"The fact that Poland was selected as a location for a PC factory in the EMEA region testifies to Poland's economic importance and its strategic location in the heart of Europe," said Marek Borówka, general manager at Lenovo Technology Poland. "Thanks to its young well-educated employees and rapidly growing economy, Poland is a perfect location for this project."
Lenovo is not the only computer giant to have decided to invest in Poland recently. In November, U.S. corporation Dell started to manufacture computers in the central city of Łódź. The group invested 200 million euros in the plant, which manufactures notebooks and other equipment. By January, some 1,100 jobs will be created here. According to Dell, the Łódź plant is one of the most modern facilities of its kind in the world.
The Polish government welcomes IT giants wanting to invest here. "Investment in IT is of priority importance to us because it means both the transfer of new technology and the creation of new jobs for many excellent Polish specialists," said Paweł Wojciechowski, president of the Polish Information and Foreign Investment Agency (PAIiIZ).
Highly qualified labor is one of the strongest draws for investors. Poland ranks 30th in terms of IT industry competitiveness index in a league table of 64 countries ranked by the Economist Intelligence Unit (EIU) in November. The United States, Japan, South Korea and Britain occupy the top four places. Of the new EU members, Estonia ranks the highest, in 25th place, while Slovenia, Hungary and the Czech Republic have similar ratings to Poland's, ranking 27th, 28th and 29th respectively.
Poland's large market is another factor that encourages computer manufacturers to invest here. Experts say Poles will buy some 3.2 million computers this year, roughly half of them portable computers. Sales figures for the first half of the year clearly show that the era of desktop computers dominating is nearing an end, experts say. According to IDC Polska research company, of the nearly 1.3 million computers sold in the first six months of the year, 537,000 were portable computers. Some industry insiders say that by the end of the year portable computers will catch up with desktop computers in terms of sales volume.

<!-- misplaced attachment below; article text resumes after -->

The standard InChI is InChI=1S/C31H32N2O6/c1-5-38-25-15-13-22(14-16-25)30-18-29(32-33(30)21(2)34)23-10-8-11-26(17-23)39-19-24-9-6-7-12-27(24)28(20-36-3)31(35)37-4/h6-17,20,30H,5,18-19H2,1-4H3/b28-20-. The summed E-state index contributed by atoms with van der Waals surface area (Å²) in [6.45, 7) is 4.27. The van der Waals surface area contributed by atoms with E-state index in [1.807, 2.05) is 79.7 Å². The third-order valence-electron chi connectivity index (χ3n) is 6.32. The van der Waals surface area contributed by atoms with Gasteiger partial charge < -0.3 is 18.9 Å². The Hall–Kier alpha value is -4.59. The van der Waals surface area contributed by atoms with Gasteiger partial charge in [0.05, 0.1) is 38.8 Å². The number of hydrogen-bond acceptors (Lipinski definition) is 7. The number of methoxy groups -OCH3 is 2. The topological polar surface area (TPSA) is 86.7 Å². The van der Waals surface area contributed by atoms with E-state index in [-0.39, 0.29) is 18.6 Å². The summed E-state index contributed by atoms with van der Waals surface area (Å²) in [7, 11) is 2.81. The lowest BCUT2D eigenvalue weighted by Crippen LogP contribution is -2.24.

Price is the main factor that Polish consumers take into account when buying a computer. An average desktop computer without a display can be bought for zl.1,900, while an average laptop costs just over zl.3,000. But if one adds the price of the display, around zl.600-700, it turns out that desktop and portable computers are comparable in price.
At the same time, desktop computers are not getting any cheaper. Their average price has remained unchanged for more than a year now. Instead consumers are being offered increasingly sophisticated hardware. The situation with portable computers is different. Their prices have been decreasing, and some models are now available from supermarket chains, large consumer electronics stores and online shops for less than zl.2,000. Additionally, portable computers are now being offered by telecommunications operators, which adds to the popularity of this equipment.
However, the market for desktop computers is far from saturated, experts say. Desktop computers will continue to be bought by both offices and individuals, including computer game enthusiasts interested in high-performance equipment. The public procurement market will also contribute to the demand for desktop computers, owing to the continuing computerization of schools and public administration.

(The Warsaw Voice)